another thoroughtly enjoyable book by Hassler. This story revolves around Agatha McGee as she discovers that, even though she is several years past retirement age, life still offers lessons and challenges. I found myself laughing out loud at some of the incidents related in the book. thankfully there are still books involving Staggerford residents to anticipate.
I found this as a very cheap (@5 pesos) second-(or so)hand book with uninteresting cover at a book sale, but because it's so cheap I bought it. So I was not expecting much from it. But I was pleasantly surprised to be enjoying it. Good writing with nice characters, I couldn't put it down (if only I don't have to work).
A sweet story, but a little boring. It does seem a bit dated, the characters seem much older than they are supposed to be. I'm not sure that the story gives the best depiction of Ireland, again that may be due to the changes that have taken place in the country since the era in which this story took place.
A Staggerford book of characters we've met before, here a retired teacher. "Green" refers to going on a trip to Ireland to meet a man she's been penpals with who turns out to be a priest who wanted a friend who didn't relate to him as a priest but as a person.
I have now read this book four times. Each time I laugh, each time I dread certain things coming, each time I think about the characters long after I have finished the book. Hassler is exceptional in his portrayal of humans with all of out strengths and foibles.
In this very gentle fiction, an unmarried retired school teacher travels to Ireland to meet the penpal she has written to for four years. The plot thickens when she learns he is a priest. I enjoy almost everything this author writes.
Another well-written story from Mr Hassler. I really like how believable and well-thought out his characters are. My only gripe with this story is I can't figure out how it really "ends".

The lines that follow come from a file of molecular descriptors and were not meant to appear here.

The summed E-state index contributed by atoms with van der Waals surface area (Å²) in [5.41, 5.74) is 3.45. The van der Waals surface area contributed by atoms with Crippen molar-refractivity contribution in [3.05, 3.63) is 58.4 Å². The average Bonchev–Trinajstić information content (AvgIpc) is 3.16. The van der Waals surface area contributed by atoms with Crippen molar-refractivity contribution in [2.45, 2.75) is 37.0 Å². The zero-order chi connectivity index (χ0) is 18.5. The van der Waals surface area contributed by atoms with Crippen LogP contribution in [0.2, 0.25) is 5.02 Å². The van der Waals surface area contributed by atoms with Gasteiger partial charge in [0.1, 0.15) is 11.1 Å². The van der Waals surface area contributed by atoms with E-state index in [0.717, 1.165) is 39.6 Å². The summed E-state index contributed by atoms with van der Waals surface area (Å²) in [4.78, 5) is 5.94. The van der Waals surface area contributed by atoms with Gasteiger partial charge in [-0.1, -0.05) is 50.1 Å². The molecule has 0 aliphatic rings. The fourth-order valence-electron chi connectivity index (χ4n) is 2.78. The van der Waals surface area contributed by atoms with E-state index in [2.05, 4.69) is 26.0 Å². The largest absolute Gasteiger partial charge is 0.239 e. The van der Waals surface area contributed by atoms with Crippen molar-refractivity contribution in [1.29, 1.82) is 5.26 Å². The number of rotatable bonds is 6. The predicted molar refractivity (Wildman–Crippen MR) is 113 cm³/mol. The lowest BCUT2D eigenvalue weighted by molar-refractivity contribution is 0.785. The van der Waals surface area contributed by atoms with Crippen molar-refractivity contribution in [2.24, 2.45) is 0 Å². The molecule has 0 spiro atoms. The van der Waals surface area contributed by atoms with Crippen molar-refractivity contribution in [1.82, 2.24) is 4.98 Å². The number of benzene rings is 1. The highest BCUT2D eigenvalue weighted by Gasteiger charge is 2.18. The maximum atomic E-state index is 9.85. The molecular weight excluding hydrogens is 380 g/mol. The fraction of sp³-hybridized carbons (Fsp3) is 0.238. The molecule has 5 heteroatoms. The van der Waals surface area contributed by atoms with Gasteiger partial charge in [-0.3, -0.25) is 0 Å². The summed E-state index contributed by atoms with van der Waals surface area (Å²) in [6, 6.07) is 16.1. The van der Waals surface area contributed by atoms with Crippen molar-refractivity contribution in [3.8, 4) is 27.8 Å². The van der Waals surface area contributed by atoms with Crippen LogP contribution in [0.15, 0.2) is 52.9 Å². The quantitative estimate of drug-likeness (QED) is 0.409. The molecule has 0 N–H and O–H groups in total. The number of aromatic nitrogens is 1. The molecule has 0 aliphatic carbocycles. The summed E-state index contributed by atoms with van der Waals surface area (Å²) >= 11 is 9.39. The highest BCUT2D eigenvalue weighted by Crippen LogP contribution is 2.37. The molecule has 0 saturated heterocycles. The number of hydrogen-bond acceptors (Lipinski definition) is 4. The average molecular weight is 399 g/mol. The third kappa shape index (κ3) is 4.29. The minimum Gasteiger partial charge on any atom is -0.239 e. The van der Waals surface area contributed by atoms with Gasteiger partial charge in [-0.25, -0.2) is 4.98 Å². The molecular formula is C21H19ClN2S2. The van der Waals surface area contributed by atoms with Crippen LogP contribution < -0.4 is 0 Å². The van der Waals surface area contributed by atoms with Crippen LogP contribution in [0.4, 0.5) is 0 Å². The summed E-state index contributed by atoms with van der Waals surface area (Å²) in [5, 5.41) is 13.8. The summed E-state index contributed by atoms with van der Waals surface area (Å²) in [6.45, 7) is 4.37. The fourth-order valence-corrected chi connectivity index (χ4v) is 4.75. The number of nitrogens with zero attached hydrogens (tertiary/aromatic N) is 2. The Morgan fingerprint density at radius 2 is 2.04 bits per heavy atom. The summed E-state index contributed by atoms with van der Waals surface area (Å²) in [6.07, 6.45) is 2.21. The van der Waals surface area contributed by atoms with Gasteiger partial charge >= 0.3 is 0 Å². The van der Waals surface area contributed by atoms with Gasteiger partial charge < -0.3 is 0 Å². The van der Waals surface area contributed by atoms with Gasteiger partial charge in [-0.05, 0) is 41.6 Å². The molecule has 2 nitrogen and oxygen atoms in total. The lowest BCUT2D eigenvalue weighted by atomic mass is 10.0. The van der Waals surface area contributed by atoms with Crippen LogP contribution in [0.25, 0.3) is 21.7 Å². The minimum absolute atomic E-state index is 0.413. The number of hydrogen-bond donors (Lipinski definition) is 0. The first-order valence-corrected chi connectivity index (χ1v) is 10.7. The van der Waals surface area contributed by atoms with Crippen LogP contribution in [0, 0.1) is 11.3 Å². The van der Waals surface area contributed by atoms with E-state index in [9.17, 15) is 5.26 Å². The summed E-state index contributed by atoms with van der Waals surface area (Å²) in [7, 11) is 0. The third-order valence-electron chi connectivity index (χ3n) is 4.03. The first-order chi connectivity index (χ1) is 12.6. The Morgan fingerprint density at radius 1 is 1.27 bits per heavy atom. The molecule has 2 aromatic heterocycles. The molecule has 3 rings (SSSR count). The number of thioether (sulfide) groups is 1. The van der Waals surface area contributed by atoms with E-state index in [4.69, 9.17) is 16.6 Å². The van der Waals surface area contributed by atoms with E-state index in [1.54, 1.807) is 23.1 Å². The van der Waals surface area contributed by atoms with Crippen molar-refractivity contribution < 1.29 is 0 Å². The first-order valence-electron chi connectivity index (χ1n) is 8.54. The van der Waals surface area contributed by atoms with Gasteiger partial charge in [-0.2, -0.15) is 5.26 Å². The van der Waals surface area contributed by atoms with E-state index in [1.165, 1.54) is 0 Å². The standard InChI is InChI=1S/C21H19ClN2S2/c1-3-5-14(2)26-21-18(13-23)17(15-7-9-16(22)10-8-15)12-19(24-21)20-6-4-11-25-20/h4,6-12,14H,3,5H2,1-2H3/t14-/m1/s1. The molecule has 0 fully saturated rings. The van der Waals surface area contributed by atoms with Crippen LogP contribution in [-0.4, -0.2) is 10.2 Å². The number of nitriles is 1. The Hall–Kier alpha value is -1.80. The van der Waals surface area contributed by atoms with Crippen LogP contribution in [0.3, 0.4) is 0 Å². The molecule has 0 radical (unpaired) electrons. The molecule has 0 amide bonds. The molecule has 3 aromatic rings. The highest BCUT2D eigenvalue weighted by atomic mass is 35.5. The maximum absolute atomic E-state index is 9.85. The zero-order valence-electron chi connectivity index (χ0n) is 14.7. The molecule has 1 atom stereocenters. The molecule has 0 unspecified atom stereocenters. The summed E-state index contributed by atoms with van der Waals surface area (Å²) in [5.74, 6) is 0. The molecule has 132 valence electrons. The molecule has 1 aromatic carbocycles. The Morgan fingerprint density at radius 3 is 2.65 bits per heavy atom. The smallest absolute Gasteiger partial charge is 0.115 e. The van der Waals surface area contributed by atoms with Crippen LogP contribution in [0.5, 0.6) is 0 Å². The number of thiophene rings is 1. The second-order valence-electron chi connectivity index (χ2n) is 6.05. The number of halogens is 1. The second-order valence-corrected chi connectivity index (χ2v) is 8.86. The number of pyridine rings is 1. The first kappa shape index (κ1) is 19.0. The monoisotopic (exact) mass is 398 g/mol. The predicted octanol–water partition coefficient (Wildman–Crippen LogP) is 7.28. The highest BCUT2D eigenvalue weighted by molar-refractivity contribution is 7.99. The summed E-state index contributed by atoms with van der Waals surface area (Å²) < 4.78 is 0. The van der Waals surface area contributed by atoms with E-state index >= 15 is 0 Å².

These Jon Hassler books are gems. This one has a tv movie available on Neltflix. The movie doesn't follow the book very precisely, but both the book and the movie are good experiences.
Jun 24, 2010 Bayneeta rated it 4 of 5 stars
Recommended to Bayneeta by: Debbie
Agatha, Janet, and Lillian Kite visit Ireland. Agatha meets her penpal, and considers what she'll do with her life in retirement. Book 2 in Hassler's Staggerford series.
If you enjoyed the character of Agnes McGee in Staggerford, you will enjoy this one more, as it expands on that character and gives her a soulmate. Enjoyable.
Beth Yeh
I really like Jon Hassler, his work is like a soothing bedtime story--very calming and relaxing. His characters are fun and his writing is very calming to me.
Not my usual genre but I enjoyed it, even thought I'm an atheist and several of the people are dealing with issues involving the Catholic Church.
Jul 27, 2008 Melle rated it 4 of 5 stars  ·  review of another edition
Recommends it for: Minnesotans
Shelves: minnesota
Staggerford's prim Agatha McGee bonds over letters with a like-minded witty Irishman named James O'Hannon and finds herself in the Emerald Isle.
Very lovely! An old-fashioned yet timeless novel which taught me that one is never too old to explore the yearnings of your heart.
Steve Gathje
Wow! What a great book! The first Hassler book I read. Made into a TV Movie with Angela Lansbury.
I'm actually re-reading this book, in preparation for our trip to Ireland. Beautifully written, funny, touching. I love Jon Hassler.
Jo Marie
Read this for the second time for a book discussion and enjoyed it just as much as the first time.
I really loved the series of letters that form the heart of this book. It was a delightful read.
Agatha McGee is a great character. She would likely hate me, but I still visit her every few years.
This novel was a little slow. Good story, but rather tedious to get through.
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Jon Hassler was born in Minneapolis, but spent his formative years in the small Minnesota towns of Staples and Plainview, where he graduated from high school. He received his Bachelor of Arts degree in English from St. John's University in 1955. While teaching English at three different Minnesota high schools, he received his Master of Arts degree in English from the University of North Dakota in...more